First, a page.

Congressional Republicans opposed revenue increases to lower deficits during the debt ceiling negotiations. As the Joint Select Committee on Deficit Reduction, or “supercommittee,” nears its deadline, however, more Republicans have been voicing support for a large, $4 trillion, deficit reduction package that would include revenue increases. Speaker of the House John Boehner (R-Ohio) and Mike Simpson (R-Idaho) both showed support for such a deal in separate interviews on Sunday.
“I believe that we can create revenue out of fixing our tax code, and bring that revenue to the table, as long as our colleagues on the other side of the aisle are serious about cutting spending,” Boehner said on ABC's “This Week.”
The supercommittee was created by the Budget Control Act of 2011, which raised the nation's debt ceiling. The supercommittee is supposed to craft a bill by Nov. 23 that will cut future budget deficits by at least $1.2 trillion over the next decade. The six Republicans and six Democrats on the supercommittee have reportedly been at an impasse over revenue increases. Republicans do not want to increase taxes and Democrats do not want to cut spending on entitlements (Social Security, Medicare and Medicaid) without tax increases on the wealthy.
By “fixing the tax code,” Boehner is suggesting doing away with deductions and credits for individuals and corporations and lowering overall rates. The federal government would see increased revenue by eliminating deductions and credits, even as the overall rates would be lowered. Boehner is also suggesting that economic growth would come from lower rates on corporations and that growth would increase revenue for the federal government.
President Obama's National Commission on Deficit Reduction has said that at least $4 trillion in deficit reduction is necessary to put the nation's finances on a path toward fiscal sustainability.
Reps. Mike Simpson (R-Idaho) and Heath Shuler (D-N.C.) wrote a Nov. 2 letter to the supercommittee members urging them to seek at least $4 trillion in deficit reduction and to keep “all options for mandatory and discretionary spending and revenues” on the table. That letter has been signed, so far, by 103 Democratic and Republican members of Congress. Simpson and Shuler were interviewed on “Fox News Sunday.”
“The reality is, you cannot get to $4 trillion without including additional revenues,” Simpson said.
Simpson also echoed Boehner's position when he said, “I think you could get additional revenues by actually lowering the tax rates and eliminating all the exemptions underneath … and I think you'd have an economic boom in this country and the revenue would come into the federal government. More revenue is key to this.”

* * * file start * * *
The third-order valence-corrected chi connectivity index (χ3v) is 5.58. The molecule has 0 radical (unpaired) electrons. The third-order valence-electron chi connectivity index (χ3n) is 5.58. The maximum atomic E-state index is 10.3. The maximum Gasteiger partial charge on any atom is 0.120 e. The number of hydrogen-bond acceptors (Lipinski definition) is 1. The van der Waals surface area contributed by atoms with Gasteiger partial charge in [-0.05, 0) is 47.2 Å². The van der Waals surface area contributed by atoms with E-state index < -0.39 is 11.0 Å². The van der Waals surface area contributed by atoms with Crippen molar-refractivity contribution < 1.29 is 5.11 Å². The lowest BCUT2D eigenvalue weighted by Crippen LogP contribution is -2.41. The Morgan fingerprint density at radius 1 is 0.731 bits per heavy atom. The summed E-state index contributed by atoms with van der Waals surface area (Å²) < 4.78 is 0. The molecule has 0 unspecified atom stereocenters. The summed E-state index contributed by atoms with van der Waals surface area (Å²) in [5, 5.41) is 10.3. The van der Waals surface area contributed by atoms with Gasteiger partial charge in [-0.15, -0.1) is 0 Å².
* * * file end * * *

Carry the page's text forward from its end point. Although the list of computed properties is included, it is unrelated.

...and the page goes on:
Almost all Republicans in Congress have signed a pledge with Americans for Tax Reform (ATR) saying that they would not raise taxes. Grover Norquist, head of ATR, has said that he supports eliminating deductions in the tax code, but those reforms must be used to lower overall rates such that they are revenue neutral. Otherwise, Norquist says, the tax reforms would be a violation of the pledge.
Simpson, who has signed the pledge, said that some revenues should be used for deficit reduction. “Some of it would go to deficit reduction. It has to, if you're going to get to $4 trillion, and everybody agrees that you've got to get to $4 trillion to stabilize our debt and start decreasing the deficit.”
When asked about the ATR pledge, Simpson laughed as he said, “I signed that in 1998 when I first ran. I didn't know I was signing a marriage agreement that would last forever.”
During the negotiations to increase the nation's debt ceiling, Boehner held private negotiations with Obama to seek a $4 trillion deficit reduction package that would include revenue increases and entitlement reforms. Those negotiations collapsed. Boehner said Sunday that the failure of those negotiations was his biggest regret.
Boehner, who has a reputation for crying in public, seemed to be holding back tears when he said, “I thought that, for the good of the country, [Obama] and I could have solved this problem. We could have passed a significant bill to reduce our long term obligations. Listen, we've made promises to ourselves that our kids and grandkids cannot afford and we have to deal with them.”
Boehner was also asked about the Occupy Wall Street movement, which has popularized the notion that the top one percent of Americans, in terms of wealth, have not been paying their fair share.
“Oh, come on,” Boehner said in an exasperated voice, “the top one percent pay 38 percent of the income taxes in America. How much more do you want them to pay? Let's take all the money that the rich have, all of it, it won't even put a dent in our current budget deficit, much less our debt.”